Last week I had the honor of testifying before the House Select Committee on the Climate Crisis on the importance of investing in America’s ecosystems. Investing in nature-based climate solutions is one of the most cost-effective tools that we have to reduce the impacts of climate change.
The following is adapted from my oral testimony made before the Select Committee on the Climate Crisis:
Investing in America’s natural ecosystems has significant economic, environmental, and climate benefits. Active management of America’s forests, grasslands, and wetlands will improve air and water quality, restore wildlife habitats and capture and sequester more carbon dioxide. Forest restoration and eradicating invasive species will also reduce the risk of wildfires, floods, and droughts.
Furthermore, innovative agricultural technologies and practices enable farmers and ranchers to produce more with less. The result is higher yields, cost savings and healthier soils that prevent erosion and sequester more co2.
Without active care and investment, however, the mismanagement of America’s ecosystems can increase greenhouse gas emissions and pollution, exacerbate the risks of extreme weather, and be an economic drain on communities. For instance, the 2020 wildfires in California emitted more carbon dioxide than the entire state’s fossil fuel emissions that year. Addressing the fuel load through controlled burns and timber harvesting will reduce the size and intensity of wildfires and improve the health of America’s forests.
Another major challenge is invasive species, which devalue properties, damage infrastructure, devastate ecological systems, and threaten economic livelihoods. Whether it is cheatgrass increasing wildfire risk or zebra mussels compromising water infrastructure, invasive species impose significant economic and environmental harm.
Allocating resources toward prevention, early detection, and rapid response are the most cost-effective solutions as they prevent the invasive species from becoming too invasive. Harnessing the power of incentives is also an effective mechanism to reduce invasive species.
For instance, the nutria is a semi-aquatic rodent that adversely affects wetlands and vegetation in Louisiana and several other states. Through a federal-state program, participants can hunt and trap nutria and receive six dollars per nutria delivered to a collection center. Another example is a resource incentive, where Florida’s Fish and Wildlife Service provides a permit to harvest one additional spiny lobster for every 25 lionfish captured. The state also held a contest to see who could capture the most lionfish, and last year, participants collected more than 3,400 in total. These collaborative relationships that utilize incentives are an effective tool to reduce, and ideally eradicate, invasive species.
Importantly, reducing or removing barriers that obstruct or delay investments in healthy ecosystems will allow preventative and restorative ecosystem investments to occur more resourcefully.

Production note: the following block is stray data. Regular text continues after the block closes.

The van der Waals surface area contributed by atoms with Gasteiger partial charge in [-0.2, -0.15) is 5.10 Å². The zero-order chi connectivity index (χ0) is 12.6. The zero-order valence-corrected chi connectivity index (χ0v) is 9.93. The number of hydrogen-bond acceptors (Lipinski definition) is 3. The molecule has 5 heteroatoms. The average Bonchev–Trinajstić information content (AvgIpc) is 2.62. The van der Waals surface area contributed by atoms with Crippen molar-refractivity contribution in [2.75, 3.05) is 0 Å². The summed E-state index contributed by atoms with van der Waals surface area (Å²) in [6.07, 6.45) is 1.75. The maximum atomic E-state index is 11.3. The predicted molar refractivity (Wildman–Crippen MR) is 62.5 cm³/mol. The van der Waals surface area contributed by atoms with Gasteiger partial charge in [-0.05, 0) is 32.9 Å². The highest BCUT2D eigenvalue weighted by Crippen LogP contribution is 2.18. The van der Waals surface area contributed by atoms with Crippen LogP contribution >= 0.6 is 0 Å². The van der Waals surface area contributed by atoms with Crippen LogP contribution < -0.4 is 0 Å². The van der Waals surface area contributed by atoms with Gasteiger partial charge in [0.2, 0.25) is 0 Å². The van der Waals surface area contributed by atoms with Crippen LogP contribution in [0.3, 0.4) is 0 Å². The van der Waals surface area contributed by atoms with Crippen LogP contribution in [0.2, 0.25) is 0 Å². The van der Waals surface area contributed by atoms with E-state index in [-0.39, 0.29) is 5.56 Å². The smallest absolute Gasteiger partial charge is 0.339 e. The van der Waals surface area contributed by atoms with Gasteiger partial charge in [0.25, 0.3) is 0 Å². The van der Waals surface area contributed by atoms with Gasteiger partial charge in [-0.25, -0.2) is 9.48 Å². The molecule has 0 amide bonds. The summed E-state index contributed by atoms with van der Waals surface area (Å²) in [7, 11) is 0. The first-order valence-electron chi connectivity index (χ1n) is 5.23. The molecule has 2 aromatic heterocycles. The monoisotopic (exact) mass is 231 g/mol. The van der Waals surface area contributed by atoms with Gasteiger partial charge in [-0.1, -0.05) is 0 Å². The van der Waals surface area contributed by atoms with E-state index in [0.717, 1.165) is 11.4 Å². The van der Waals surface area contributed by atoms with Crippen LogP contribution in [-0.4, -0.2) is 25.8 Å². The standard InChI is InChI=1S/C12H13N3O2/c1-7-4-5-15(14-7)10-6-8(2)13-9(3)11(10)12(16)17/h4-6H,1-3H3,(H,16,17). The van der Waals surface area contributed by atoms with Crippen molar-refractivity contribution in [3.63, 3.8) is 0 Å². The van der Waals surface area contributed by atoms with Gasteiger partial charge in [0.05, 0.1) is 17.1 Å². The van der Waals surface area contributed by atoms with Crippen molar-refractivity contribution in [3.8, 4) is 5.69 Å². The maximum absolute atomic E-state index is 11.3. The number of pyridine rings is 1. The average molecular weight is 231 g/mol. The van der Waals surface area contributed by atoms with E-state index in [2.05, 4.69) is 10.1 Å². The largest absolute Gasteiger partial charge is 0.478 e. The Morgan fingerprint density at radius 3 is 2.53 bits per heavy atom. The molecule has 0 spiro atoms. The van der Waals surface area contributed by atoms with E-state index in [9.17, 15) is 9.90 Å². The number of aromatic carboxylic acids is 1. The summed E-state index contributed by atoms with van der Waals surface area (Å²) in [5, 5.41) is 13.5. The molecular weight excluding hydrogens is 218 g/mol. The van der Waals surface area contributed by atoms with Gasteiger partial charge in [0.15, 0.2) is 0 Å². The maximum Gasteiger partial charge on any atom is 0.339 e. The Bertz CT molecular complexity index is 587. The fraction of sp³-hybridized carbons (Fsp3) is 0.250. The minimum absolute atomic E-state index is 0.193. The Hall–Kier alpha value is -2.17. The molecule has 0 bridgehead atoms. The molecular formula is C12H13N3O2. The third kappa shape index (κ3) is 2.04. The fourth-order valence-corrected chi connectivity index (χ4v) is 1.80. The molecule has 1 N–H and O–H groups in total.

These projects frequently run into burdensome, time-consuming permitting challenges. In addition, conservation projects can be held up for years in litigation. The significant loss of time to actively thin forests or eradicate invasive species often causes much worse environmental and climate outcomes.
Rather than have pragmatic evaluations of risk and trade-offs, environmental reviews have too often devolved into a tool to stunt the development of cleaner infrastructure and to delay projects that will restore America’s ecosystems.
To be clear, environmental reviews are a critical part of any project, as is the participation of the public and communities affected by the project. Modernizing permitting is not about removing environmental safeguards but increasing accountability and improving efficiency. Streamlined permitting will stretch taxpayer dollars further and inject more private capital into natural climate solutions. Federal agencies, states, the private sector and non-profits will be able to tackle our backlog of environmental priorities with more urgency and efficiency.
With respect to agriculture, pro-growth tax policies will incentivize investment in new farming technologies and equipment. And leveraging Department of Agriculture programs to provide technical assistance for farmers and ranchers who want to pursue regenerative and precision agriculture will improve soil health and better optimize seed planting and treatment application, which will reduce the use of fertilizers, pesticides, fuel, and water.
Investment in healthy ecosystems is smart economic and climate policy. Rehabilitating forests, preventing and eradicating invasive species, promoting sustainable agriculture, and encouraging responsible land and water use practices will result in better ecological health, will reduce emissions, and will build up natural resiliencies to a changing climate.
Nature-based climate solutions and healthy ecosystems will not come from treating America’s lands and waters as if they should be stored behind glass in a museum. Instead, they require active attention, investment, and management. Policies and regulations should reflect those needs.